essay helper

Being Latino on Google Plus

The student walkouts at East LA Schools – 45 years later: Have things changed?

It is a time, an event,  that is lionized in the mythos of Latinos in the United States and especially among the Chicanos of East Los Angeles.  The first week of March 1968 when students at Lincoln High School and several other Los Angeles schools walked out of classes to protest the discrimination they faced on a daily basis and the inadequate resources in their schools.  In the days that followed, thousands more students in other California schools, as well as other schools across the country, joined by walking out of classes to protest similar conditions in their districts.

The student leadership at Lincoln High School presented a list of 39 demands to authorities.  It was the beginning of a golden age for Latino education in Los Angeles and California—right?  Wrong!   This is where the myth runs into reality.

The reality is that at the schools where the walkouts occurred, things have not changed that much.  Dropout rates are as high, if not higher, today than they were in 1968.   There have been some improvements in cultural recognition and physical sites but no real substantive changes.

Luis Torres, a leader of the walkouts and a broadcast news reporter in Los Angeles for over 25 years, even wrote in a 2008 op-ed piece in the Los Angeles Times commemorating the 40th Anniversary that the results of the walkouts were more perception than reality, “The Chicano walkout was about dignity…Forty years ago, the Los Angeles school board was the Man. Today, it is an ally with the community in the effort to improve education. We have come very far in many ways, but we have a long way to go.”

Looking at the Los Angeles School District State of the Schools Report, the LAUSD Performance Meter 2011-12, there is a long way to go.  Latinos have about a 57% graduation, among English Learners that figure is less than 40%.

The basic reality is that while there have been cosmetic improvements in curriculum and programs, physical facilities, and cultural respect and toleration, the main purpose and results of the Los Angeles education system—graduating Latinos who are ready for college and for leadership positions at the local, state and federal level—have not changed significantly in the 45 years since the walkouts.  Some of the individuals involved went on to brighter and better things, but most did not.  College attendance and the higher paying jobs, that come with higher education, is still the exception rather than the rule.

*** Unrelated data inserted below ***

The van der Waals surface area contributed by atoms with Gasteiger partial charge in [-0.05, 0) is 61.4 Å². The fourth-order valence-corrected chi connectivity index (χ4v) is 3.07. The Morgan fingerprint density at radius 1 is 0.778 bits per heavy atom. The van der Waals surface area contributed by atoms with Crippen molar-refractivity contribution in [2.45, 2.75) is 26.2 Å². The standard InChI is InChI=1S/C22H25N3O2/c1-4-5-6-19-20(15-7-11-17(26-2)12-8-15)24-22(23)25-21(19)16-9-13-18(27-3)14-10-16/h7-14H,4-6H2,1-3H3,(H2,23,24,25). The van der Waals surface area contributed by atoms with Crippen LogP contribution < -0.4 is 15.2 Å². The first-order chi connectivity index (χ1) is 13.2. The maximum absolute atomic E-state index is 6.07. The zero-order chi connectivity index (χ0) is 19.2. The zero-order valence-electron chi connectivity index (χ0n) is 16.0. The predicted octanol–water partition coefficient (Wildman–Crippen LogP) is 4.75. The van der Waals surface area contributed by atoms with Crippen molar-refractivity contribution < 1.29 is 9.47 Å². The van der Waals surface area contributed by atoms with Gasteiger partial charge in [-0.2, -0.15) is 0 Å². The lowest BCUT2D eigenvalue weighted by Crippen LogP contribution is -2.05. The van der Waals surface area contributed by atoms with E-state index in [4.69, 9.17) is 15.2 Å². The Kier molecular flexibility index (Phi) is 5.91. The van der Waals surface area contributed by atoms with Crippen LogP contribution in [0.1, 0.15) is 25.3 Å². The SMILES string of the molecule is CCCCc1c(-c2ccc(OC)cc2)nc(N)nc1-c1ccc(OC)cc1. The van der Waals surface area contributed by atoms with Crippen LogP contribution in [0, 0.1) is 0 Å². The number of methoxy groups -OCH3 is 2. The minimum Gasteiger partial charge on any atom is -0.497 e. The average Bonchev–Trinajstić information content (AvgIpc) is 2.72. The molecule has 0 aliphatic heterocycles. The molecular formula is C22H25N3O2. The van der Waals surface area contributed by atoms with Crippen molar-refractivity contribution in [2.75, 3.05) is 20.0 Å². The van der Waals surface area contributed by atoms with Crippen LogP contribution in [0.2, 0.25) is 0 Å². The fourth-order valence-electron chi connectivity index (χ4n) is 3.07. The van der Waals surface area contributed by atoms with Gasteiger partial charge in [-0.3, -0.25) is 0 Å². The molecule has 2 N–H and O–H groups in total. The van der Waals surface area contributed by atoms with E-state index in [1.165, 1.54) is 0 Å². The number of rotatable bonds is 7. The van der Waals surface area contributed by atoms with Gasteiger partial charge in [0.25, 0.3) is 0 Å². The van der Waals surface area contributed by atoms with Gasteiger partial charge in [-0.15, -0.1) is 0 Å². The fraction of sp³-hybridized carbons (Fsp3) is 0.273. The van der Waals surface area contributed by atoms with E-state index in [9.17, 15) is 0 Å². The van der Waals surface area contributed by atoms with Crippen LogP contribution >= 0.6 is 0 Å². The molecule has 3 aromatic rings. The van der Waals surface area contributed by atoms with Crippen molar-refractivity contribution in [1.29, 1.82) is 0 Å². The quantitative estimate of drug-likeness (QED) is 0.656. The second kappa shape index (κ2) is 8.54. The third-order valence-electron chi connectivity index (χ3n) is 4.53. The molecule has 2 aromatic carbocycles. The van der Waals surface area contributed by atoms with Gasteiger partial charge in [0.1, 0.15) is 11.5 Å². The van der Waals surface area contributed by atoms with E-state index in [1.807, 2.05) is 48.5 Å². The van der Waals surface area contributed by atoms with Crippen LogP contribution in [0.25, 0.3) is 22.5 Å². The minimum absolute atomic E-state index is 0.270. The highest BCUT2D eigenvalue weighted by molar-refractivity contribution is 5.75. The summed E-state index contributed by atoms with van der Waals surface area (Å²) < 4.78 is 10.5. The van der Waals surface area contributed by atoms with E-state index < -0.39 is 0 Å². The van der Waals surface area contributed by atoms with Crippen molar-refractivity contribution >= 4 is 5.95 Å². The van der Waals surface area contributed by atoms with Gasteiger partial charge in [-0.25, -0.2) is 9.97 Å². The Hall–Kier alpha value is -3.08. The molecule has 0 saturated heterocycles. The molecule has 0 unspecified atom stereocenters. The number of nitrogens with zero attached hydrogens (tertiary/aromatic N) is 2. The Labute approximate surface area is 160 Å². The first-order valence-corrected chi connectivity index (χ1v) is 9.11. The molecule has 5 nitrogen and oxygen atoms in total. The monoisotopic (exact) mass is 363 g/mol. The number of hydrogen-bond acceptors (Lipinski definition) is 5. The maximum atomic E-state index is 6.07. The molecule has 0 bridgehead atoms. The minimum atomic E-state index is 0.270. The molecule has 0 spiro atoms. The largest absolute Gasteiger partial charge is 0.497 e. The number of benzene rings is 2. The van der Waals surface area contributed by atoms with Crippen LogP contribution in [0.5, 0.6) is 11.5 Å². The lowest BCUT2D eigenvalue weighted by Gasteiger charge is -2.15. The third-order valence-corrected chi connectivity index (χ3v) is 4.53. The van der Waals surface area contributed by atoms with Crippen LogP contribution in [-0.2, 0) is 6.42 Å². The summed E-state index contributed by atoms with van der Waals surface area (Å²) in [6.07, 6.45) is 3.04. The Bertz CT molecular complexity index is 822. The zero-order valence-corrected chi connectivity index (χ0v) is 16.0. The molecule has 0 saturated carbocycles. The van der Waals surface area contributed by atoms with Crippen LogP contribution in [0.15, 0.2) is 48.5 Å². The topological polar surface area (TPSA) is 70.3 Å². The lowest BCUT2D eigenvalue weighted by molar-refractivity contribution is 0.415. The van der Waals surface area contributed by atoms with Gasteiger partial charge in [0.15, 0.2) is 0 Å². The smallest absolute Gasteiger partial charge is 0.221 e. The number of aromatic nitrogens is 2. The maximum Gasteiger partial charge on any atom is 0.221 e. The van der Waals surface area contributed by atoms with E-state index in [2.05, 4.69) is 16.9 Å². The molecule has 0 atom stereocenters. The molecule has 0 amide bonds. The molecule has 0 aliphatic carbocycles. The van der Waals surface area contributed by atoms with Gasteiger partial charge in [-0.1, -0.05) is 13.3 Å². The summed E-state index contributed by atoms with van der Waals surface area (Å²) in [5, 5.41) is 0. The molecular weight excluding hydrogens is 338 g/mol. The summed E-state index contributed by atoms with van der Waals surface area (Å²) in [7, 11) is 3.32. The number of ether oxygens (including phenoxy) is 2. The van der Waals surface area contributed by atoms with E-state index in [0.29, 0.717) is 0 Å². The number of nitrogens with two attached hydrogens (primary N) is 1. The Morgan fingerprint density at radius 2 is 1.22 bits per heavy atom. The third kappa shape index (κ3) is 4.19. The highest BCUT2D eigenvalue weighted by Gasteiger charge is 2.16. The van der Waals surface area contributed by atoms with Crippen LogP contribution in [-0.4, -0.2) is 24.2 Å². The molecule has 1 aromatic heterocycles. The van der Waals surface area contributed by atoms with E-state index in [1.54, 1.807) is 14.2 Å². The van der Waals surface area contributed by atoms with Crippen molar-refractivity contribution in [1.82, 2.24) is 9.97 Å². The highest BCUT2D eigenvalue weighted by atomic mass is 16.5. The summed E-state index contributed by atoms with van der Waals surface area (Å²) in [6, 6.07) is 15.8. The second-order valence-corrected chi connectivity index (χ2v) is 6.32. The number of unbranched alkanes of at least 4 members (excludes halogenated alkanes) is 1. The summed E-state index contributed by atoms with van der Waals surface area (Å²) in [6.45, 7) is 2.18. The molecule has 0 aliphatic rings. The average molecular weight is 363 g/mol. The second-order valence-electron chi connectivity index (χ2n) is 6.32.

There is nothing to suggest that the intended legacy of student walkouts will be achieved anytime soon.  This goes not only for Los Angeles but for every urban school district in the United States with a sizable Latino component.


By Being Latino Contributor, Jeffery Cassity. Jeffery is a mostly socially-liberal, fiscally-conservative Republican Anglo male who is involved in his local Hispanic community as the widower of a 1st generation Mexican-American woman and his active, some would say hyperactive, membership in the local Council of the League of Latin American Citizens (LULAC).  

About Adriana Villavicencio

Dr. Adriana Villavicencio is the youngest child of Ecuadorian immigrants. She has moved 29 times in her life, taking her on a journey from California to Bangalore, India, and New York City, where she recently earned a Ph.D. in Education Leadership and works as a Research Associate at New York University. An avid traveler, Adriana has collected experiences in four different continents and 16 different countries. But as a former high school English teacher, some of her fondest memories are those of her brilliant and brilliantly funny students in Brooklyn and Oakland. Adriana has contributed to several publications including the Daily News and, and is a managing editor for the Journal of Equity in Education. She earned a B.A. in English and an M.A. in English Education at Columbia University, and currently serves on the board of Columbia’s Latino Alumni Association (LAACU). She enjoys scary movies with red vines, Sauvignon Blanc, and her Maltese dog, Napoleon.

To learn more about Adriana’s education consulting company, please visit

Disclaimer: The views and opinions expressed in this article are solely those of the author and should not be understood to be shared by Being Latino, Inc.


  1. LAUSD gets excited about small incremental percentages of improvement in performance…but doesn’t 57% graduation rate equate to a 43% failure rate? The deteriation of the educational system in Los Angeles began many years ago and it will take just as much time (and additional tax dollars) to recover if at all possible.

Speak Your Mind